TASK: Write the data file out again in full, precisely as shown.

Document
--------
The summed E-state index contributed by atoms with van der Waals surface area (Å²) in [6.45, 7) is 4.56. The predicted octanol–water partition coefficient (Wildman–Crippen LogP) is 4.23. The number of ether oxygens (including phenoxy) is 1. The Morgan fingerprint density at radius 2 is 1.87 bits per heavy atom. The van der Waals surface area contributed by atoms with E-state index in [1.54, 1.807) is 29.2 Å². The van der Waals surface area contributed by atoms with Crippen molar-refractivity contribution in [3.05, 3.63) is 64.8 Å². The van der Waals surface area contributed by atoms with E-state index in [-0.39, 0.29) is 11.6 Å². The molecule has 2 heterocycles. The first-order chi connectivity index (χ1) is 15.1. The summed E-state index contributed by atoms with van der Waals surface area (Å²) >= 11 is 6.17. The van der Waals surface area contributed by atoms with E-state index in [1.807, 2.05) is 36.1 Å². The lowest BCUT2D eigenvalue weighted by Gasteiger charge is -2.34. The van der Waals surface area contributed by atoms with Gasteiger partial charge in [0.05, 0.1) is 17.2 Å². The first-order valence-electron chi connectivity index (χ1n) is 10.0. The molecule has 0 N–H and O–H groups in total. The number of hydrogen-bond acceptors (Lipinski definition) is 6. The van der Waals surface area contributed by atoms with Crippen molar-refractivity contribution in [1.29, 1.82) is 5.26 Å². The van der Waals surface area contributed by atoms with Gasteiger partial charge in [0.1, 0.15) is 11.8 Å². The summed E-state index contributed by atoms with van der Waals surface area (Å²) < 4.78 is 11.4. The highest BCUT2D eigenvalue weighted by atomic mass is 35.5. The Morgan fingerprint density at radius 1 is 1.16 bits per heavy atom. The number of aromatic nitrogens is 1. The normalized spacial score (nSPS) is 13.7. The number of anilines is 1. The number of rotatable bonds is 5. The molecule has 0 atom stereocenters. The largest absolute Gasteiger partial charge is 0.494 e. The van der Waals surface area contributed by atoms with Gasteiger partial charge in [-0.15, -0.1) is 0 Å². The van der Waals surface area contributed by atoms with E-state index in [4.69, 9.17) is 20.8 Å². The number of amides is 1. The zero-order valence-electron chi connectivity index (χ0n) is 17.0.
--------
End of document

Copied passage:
The summed E-state index contributed by atoms with van der Waals surface area (Å²) in [6.45, 7) is 4.56. The predicted octanol–water partition coefficient (Wildman–Crippen LogP) is 4.23. The number of ether oxygens (including phenoxy) is 1. The Morgan fingerprint density at radius 2 is 1.87 bits per heavy atom. The van der Waals surface area contributed by atoms with E-state index in [1.54, 1.807) is 29.2 Å². The van der Waals surface area contributed by atoms with Crippen molar-refractivity contribution in [3.05, 3.63) is 64.8 Å². The van der Waals surface area contributed by atoms with E-state index in [-0.39, 0.29) is 11.6 Å². The molecule has 2 heterocycles. The first-order chi connectivity index (χ1) is 15.1. The summed E-state index contributed by atoms with van der Waals surface area (Å²) >= 11 is 6.17. The van der Waals surface area contributed by atoms with E-state index in [1.807, 2.05) is 36.1 Å². The lowest BCUT2D eigenvalue weighted by Gasteiger charge is -2.34. The van der Waals surface area contributed by atoms with Gasteiger partial charge in [0.05, 0.1) is 17.2 Å². The first-order valence-electron chi connectivity index (χ1n) is 10.0. The molecule has 0 N–H and O–H groups in total. The number of hydrogen-bond acceptors (Lipinski definition) is 6. The van der Waals surface area contributed by atoms with Crippen molar-refractivity contribution in [1.29, 1.82) is 5.26 Å². The van der Waals surface area contributed by atoms with Gasteiger partial charge in [0.1, 0.15) is 11.8 Å². The summed E-state index contributed by atoms with van der Waals surface area (Å²) < 4.78 is 11.4. The highest BCUT2D eigenvalue weighted by atomic mass is 35.5. The Morgan fingerprint density at radius 1 is 1.16 bits per heavy atom. The number of aromatic nitrogens is 1. The normalized spacial score (nSPS) is 13.7. The number of anilines is 1. The number of rotatable bonds is 5. The molecule has 0 atom stereocenters. The largest absolute Gasteiger partial charge is 0.494 e. The van der Waals surface area contributed by atoms with Gasteiger partial charge in [-0.15, -0.1) is 0 Å². The van der Waals surface area contributed by atoms with E-state index in [4.69, 9.17) is 20.8 Å². The number of amides is 1. The zero-order valence-electron chi connectivity index (χ0n) is 17.0.